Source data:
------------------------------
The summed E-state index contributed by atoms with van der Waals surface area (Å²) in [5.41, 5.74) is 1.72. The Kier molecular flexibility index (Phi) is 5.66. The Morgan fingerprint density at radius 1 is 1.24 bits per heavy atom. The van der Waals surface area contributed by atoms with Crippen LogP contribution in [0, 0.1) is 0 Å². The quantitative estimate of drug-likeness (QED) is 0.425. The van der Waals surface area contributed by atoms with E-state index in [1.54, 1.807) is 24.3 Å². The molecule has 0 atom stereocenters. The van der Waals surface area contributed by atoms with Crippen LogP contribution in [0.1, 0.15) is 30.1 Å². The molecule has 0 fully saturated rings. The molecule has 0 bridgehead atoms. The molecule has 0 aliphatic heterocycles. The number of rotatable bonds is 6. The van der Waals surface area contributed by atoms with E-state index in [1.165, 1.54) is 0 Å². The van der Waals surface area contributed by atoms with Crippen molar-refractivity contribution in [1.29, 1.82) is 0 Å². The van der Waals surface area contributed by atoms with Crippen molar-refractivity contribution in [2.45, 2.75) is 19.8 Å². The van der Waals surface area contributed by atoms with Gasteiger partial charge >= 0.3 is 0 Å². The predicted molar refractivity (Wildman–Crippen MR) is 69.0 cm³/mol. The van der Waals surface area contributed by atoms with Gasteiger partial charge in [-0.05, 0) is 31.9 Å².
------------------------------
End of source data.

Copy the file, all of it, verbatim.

The summed E-state index contributed by atoms with van der Waals surface area (Å²) in [5.41, 5.74) is 1.72. The Kier molecular flexibility index (Phi) is 5.66. The Morgan fingerprint density at radius 1 is 1.24 bits per heavy atom. The van der Waals surface area contributed by atoms with Crippen LogP contribution in [0, 0.1) is 0 Å². The quantitative estimate of drug-likeness (QED) is 0.425. The van der Waals surface area contributed by atoms with E-state index in [1.54, 1.807) is 24.3 Å². The molecule has 0 atom stereocenters. The van der Waals surface area contributed by atoms with Crippen LogP contribution in [0.1, 0.15) is 30.1 Å². The molecule has 0 fully saturated rings. The molecule has 0 bridgehead atoms. The molecule has 0 aliphatic heterocycles. The number of rotatable bonds is 6. The van der Waals surface area contributed by atoms with E-state index in [1.165, 1.54) is 0 Å². The van der Waals surface area contributed by atoms with Crippen molar-refractivity contribution in [1.29, 1.82) is 0 Å². The van der Waals surface area contributed by atoms with Crippen molar-refractivity contribution in [2.45, 2.75) is 19.8 Å². The van der Waals surface area contributed by atoms with Gasteiger partial charge >= 0.3 is 0 Å². The predicted molar refractivity (Wildman–Crippen MR) is 69.0 cm³/mol. The van der Waals surface area contributed by atoms with Gasteiger partial charge in [-0.05, 0) is 31.9 Å².